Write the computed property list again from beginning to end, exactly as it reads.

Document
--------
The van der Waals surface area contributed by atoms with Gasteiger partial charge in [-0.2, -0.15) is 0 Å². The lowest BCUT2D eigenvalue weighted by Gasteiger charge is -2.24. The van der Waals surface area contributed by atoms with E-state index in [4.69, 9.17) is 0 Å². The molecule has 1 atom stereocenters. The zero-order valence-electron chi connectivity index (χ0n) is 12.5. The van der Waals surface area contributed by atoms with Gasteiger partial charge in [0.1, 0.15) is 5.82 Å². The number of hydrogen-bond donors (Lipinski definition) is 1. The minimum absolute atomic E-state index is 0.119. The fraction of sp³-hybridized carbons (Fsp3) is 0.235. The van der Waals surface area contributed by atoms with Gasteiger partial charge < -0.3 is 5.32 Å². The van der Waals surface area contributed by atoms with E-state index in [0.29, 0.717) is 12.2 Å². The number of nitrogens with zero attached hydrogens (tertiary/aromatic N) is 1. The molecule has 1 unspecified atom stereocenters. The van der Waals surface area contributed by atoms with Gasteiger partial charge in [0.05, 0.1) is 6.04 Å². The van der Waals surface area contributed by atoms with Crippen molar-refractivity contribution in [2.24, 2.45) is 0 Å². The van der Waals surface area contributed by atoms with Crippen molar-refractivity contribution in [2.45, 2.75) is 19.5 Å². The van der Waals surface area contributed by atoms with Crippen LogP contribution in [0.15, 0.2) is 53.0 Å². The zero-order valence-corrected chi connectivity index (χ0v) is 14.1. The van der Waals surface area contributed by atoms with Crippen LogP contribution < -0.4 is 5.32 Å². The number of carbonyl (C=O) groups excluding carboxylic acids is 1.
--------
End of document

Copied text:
The van der Waals surface area contributed by atoms with Gasteiger partial charge in [-0.2, -0.15) is 0 Å². The lowest BCUT2D eigenvalue weighted by Gasteiger charge is -2.24. The van der Waals surface area contributed by atoms with E-state index in [4.69, 9.17) is 0 Å². The molecule has 1 atom stereocenters. The zero-order valence-electron chi connectivity index (χ0n) is 12.5. The van der Waals surface area contributed by atoms with Gasteiger partial charge in [0.1, 0.15) is 5.82 Å². The number of hydrogen-bond donors (Lipinski definition) is 1. The minimum absolute atomic E-state index is 0.119. The fraction of sp³-hybridized carbons (Fsp3) is 0.235. The van der Waals surface area contributed by atoms with Gasteiger partial charge < -0.3 is 5.32 Å². The van der Waals surface area contributed by atoms with E-state index in [0.29, 0.717) is 12.2 Å². The number of nitrogens with zero attached hydrogens (tertiary/aromatic N) is 1. The molecule has 1 unspecified atom stereocenters. The van der Waals surface area contributed by atoms with Gasteiger partial charge in [0.05, 0.1) is 6.04 Å². The van der Waals surface area contributed by atoms with Crippen molar-refractivity contribution in [2.24, 2.45) is 0 Å². The van der Waals surface area contributed by atoms with Crippen molar-refractivity contribution in [2.45, 2.75) is 19.5 Å². The van der Waals surface area contributed by atoms with Crippen LogP contribution in [0.15, 0.2) is 53.0 Å². The zero-order valence-corrected chi connectivity index (χ0v) is 14.1. The van der Waals surface area contributed by atoms with Crippen LogP contribution < -0.4 is 5.32 Å². The number of carbonyl (C=O) groups excluding carboxylic acids is 1.